Chronic lymphocytic leukemia (CLL) is the most common type of leukemia in the Western world. In the United States, there will be an estimated 18,960 new cases of CLL and 4660 deaths due to CLL in 2016; the incidence is 4.5 per 100,000 based on 2008-2012 data.1 CLL is a disease of the elderly; the median age at diagnosis in the United States is 71 years, whereas only 11% of patients are younger than 55 years.1 Median survival ranges from 2 to more than 10 years, depending on a patient’s medical conditions and disease characteristics. Combination chemotherapy with either fludarabine, cyclophosphamide, and rituximab (FCR) or bendamustine plus rituximab (BR) is the standard-of-care first-line therapy for CLL without del17p.2 Using administrative claims data, Gabriel and colleagues reported on an analysis to examine differences in healthcare utilization between 2 cohorts of newly diagnosed CLL patients undergoing BR or FCR therapy, with a further analysis of differences across age groups.
Newly diagnosed CLL patients treated with first-line BR or FCR were identified from the Truven Health MarketScan Research Databases. Of 1795 CLL patients identified, 946 were in the BR cohort and 849 patients were in the FCR cohort. The BR cohort was significantly older, comprised more females, and had more frequent comorbid conditions relative to FCR patients (P<0.05 for all differences). The BR cohort experienced significantly fewer outpatient visits than the FCR cohort over the course of enrollment during the first 6 months of therapy and during months 12 to 18 (14.05 vs 17.03; P<0.05). The BR cohort was consistently less likely to experience an emergency department (ED) visit or hospitalization than the FCR cohort across all follow-up periods (overall risk [OR], 0.66; P<0.05). Differences between the cohorts were particularly salient for the FCR patients who were 70 years or older, who experienced, on average, more outpatient visits as well as had a greater likelihood of an ED visit or hospitalization stay, although these differences did not reach statistical significance (OR for ED visit 1.14; P>0.05; OR for hospitalization 1.50; P=0.11).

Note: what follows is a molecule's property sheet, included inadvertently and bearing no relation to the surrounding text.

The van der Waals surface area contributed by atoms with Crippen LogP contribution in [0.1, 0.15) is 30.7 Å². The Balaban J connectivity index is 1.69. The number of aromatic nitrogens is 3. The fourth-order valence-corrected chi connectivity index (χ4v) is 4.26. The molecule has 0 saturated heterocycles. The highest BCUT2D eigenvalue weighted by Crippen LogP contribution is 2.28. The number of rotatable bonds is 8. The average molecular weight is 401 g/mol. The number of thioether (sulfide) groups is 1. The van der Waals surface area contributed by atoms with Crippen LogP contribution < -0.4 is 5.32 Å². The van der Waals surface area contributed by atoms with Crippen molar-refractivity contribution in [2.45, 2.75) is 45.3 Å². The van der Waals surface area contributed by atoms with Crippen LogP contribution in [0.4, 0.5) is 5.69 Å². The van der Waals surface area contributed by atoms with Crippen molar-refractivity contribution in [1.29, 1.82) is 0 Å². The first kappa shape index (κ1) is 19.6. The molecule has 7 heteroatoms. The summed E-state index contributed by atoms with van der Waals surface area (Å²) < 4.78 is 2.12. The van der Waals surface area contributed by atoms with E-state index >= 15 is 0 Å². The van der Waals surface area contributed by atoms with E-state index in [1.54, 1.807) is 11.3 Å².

The authors concluded that the results of this analysis suggest that, in general, the healthcare utilization of CLL patients who remain on BR is significantly lower than patients who remain on FCR. Patients aged ≥70 years receiving FCR experienced significantly more days of hospitalization, outpatient visits, and ED visits than patients of the same age treated with BR. These results support BR as an effective and safe chemoimmunotherapy option for elderly CLL patients in the era of novel agents. Additional research is needed to examine differences in the supportive care needs and caregiver burden of CLL patients treated with FCR versus BR.
Gabriel S, et al. ASH 2016. Abstract 2406.
- Bachow SH, Lamanna N. Curr Hematol Malign Rep. 2016;11:61-70.